With the decision of the Monetary Policy Committee (Copom) of the Central Bank (BC) to maintain the basic interest rate, the Selic, at 13.75% per year, Brazil becomes the first country among developed economies to interrupt the cycle, which began in March 2021, when the economy’s basic interest rate was 2%.
Tatiana Nogueira, economist at XP, says that the decision places Brazil as the first to interrupt the boom cycle among developed economies.
“Looking between developed economies and neighboring Latin American countries, Brazil is the first to interrupt the cycle of high interest rates. Remembering that he too [o BC] was the first to start, when it went up in March 2021. Banks in developed economies and their peers here in Latin America were not raising interest rates”.
However, the economist points out that the committee’s statement does not rule out the possibility of new highs. In Nogueira’s assessment, this “pause” is for the institution to “assess and feel the lagged effects of monetary policy acting on the economy and prices”.
Although among the experts heard by the CNN Brasil Business , the maintenance of the rate came in line with the market consensus, they draw attention to the lack of unanimity. Two Copom members voted in favor of an additional hike of 0.25 pp This was the first non-unanimous decision since March 2016.
In the opinion of the chief economist of MB Associados and CNN Specialist in Economics, Sergio Vale, the issue of unanimity “is not common”, but even so, it was expected.
“In a way, it was a little expected, because the BC, from the last decision to this point, left it very open whether or not it would raise the rate. The bank must remain with this high interest rate for a long time. It should wait for the first half of next year, to have a clearer fiscal consolidation and then think about lowering the Selic”, he said.
Gabriel de Barros, chief economist at Ryo Asset, says the divergence corresponds with the committee’s note, which has a harsher tone.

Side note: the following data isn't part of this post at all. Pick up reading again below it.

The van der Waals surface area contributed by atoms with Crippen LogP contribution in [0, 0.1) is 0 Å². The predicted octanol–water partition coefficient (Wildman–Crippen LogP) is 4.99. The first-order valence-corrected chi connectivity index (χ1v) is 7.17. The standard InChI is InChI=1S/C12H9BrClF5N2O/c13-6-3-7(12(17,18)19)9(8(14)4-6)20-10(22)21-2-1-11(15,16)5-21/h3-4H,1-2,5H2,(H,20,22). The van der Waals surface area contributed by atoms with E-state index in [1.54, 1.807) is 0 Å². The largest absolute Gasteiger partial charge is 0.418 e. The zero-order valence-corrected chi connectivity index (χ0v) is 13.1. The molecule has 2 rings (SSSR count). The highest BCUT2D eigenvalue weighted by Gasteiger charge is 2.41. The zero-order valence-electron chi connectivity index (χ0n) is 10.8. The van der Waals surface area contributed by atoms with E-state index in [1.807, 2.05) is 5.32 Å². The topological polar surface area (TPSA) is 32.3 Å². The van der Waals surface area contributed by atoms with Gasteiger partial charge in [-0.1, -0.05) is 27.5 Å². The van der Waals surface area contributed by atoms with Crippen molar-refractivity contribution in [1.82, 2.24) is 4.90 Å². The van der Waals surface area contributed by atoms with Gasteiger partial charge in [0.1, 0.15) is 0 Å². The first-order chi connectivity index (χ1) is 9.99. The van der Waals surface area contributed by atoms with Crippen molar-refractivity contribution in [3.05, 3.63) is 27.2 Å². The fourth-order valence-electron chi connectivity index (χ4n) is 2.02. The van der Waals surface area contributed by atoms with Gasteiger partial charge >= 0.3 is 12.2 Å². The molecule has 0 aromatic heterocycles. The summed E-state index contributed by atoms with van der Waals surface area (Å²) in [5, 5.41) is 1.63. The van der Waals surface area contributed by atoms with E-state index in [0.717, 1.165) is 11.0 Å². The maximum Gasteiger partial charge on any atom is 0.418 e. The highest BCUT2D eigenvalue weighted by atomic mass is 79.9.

“The BC added to the balance of risks the overhearing of the economy, that is, the debate on whether GDP is running above potential, which is inflationary and challenges the BC’s strategy of converging inflation to the target”.
Economists understand that the fiscal risk was what motivated a more austere statement by the institution. According to Sergio Vale, the situation of Brazilian fiscal policy at the end of 2022 and beginning of 2023 should determine whether new increases will be announced.
“If it arrives at the end of this year or at the beginning of next year and the fiscal issue is not well addressed, we will have a sign of maladjustment, with a prognosis of [cenário] very complicated tax. The BC will not shy away from eventually raising the interest rate again”, says Vale.
Gabriel de Barros recalls that the risk is corroborated by the continuity of aid, with a great impact on the federal budget. “We know that there is a high bill to be faced in 2023, something over R$ 200 billion, for the extension of many temporary benefits that will become permanent, such as Auxílio Brasil, Truck Drivers, Taxi Drivers, Vale Gás, tax reduction, court documents and rapporteur amendments”, he states.
For Tatiana Nogueira, with the signs of this meeting, the Selic should start to cool down only in June 2023. For this year, the economist says that the Selic should remain at 13.75%, while for 2023, the expectation is that it close at 10%.
In addition, forecasts for the IPCA (Extended Consumer Price Index) for 2022 and 2023 fell in the baseline scenario (according to Selic and market forecast inflation expectations). On the other hand, they rose marginally for 2024, from 2.7% to 2.8% (still below the 3.0% target).
Source: CNN Brasil